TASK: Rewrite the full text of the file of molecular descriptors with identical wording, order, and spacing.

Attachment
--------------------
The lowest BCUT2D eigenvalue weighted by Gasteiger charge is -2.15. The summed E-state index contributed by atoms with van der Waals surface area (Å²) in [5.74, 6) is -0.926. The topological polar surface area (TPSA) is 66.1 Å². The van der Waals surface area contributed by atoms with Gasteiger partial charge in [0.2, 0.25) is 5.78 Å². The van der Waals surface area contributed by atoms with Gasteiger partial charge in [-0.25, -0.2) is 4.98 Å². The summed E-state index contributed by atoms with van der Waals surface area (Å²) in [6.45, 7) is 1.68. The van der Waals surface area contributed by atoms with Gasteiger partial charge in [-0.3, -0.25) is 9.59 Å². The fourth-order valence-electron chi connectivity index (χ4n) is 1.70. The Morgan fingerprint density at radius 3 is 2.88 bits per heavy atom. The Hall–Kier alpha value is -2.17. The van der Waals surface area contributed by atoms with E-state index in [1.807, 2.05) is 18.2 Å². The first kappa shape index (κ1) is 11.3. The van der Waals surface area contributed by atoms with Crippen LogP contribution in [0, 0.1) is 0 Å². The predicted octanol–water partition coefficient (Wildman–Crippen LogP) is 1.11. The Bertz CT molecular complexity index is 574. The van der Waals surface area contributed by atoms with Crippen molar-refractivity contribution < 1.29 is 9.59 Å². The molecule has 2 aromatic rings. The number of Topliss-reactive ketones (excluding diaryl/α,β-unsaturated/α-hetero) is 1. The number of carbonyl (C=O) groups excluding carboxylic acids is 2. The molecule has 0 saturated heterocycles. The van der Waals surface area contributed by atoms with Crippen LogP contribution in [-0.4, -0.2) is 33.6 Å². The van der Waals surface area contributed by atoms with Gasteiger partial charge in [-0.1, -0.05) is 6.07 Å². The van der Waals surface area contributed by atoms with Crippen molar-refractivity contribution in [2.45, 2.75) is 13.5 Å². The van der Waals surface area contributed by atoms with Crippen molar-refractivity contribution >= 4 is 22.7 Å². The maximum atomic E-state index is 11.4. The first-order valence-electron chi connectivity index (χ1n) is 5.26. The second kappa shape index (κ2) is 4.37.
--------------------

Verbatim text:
The lowest BCUT2D eigenvalue weighted by Gasteiger charge is -2.15. The summed E-state index contributed by atoms with van der Waals surface area (Å²) in [5.74, 6) is -0.926. The topological polar surface area (TPSA) is 66.1 Å². The van der Waals surface area contributed by atoms with Gasteiger partial charge in [0.2, 0.25) is 5.78 Å². The van der Waals surface area contributed by atoms with Gasteiger partial charge in [-0.25, -0.2) is 4.98 Å². The summed E-state index contributed by atoms with van der Waals surface area (Å²) in [6.45, 7) is 1.68. The van der Waals surface area contributed by atoms with Gasteiger partial charge in [-0.3, -0.25) is 9.59 Å². The fourth-order valence-electron chi connectivity index (χ4n) is 1.70. The Morgan fingerprint density at radius 3 is 2.88 bits per heavy atom. The Hall–Kier alpha value is -2.17. The van der Waals surface area contributed by atoms with E-state index in [1.807, 2.05) is 18.2 Å². The first kappa shape index (κ1) is 11.3. The van der Waals surface area contributed by atoms with Crippen LogP contribution in [0, 0.1) is 0 Å². The predicted octanol–water partition coefficient (Wildman–Crippen LogP) is 1.11. The Bertz CT molecular complexity index is 574. The van der Waals surface area contributed by atoms with Crippen molar-refractivity contribution < 1.29 is 9.59 Å². The molecule has 2 aromatic rings. The number of Topliss-reactive ketones (excluding diaryl/α,β-unsaturated/α-hetero) is 1. The number of carbonyl (C=O) groups excluding carboxylic acids is 2. The molecule has 0 saturated heterocycles. The van der Waals surface area contributed by atoms with Crippen LogP contribution in [-0.4, -0.2) is 33.6 Å². The van der Waals surface area contributed by atoms with Gasteiger partial charge in [-0.1, -0.05) is 6.07 Å². The van der Waals surface area contributed by atoms with Crippen molar-refractivity contribution in [2.45, 2.75) is 13.5 Å². The van der Waals surface area contributed by atoms with Crippen molar-refractivity contribution >= 4 is 22.7 Å². The maximum atomic E-state index is 11.4. The first-order valence-electron chi connectivity index (χ1n) is 5.26. The second kappa shape index (κ2) is 4.37.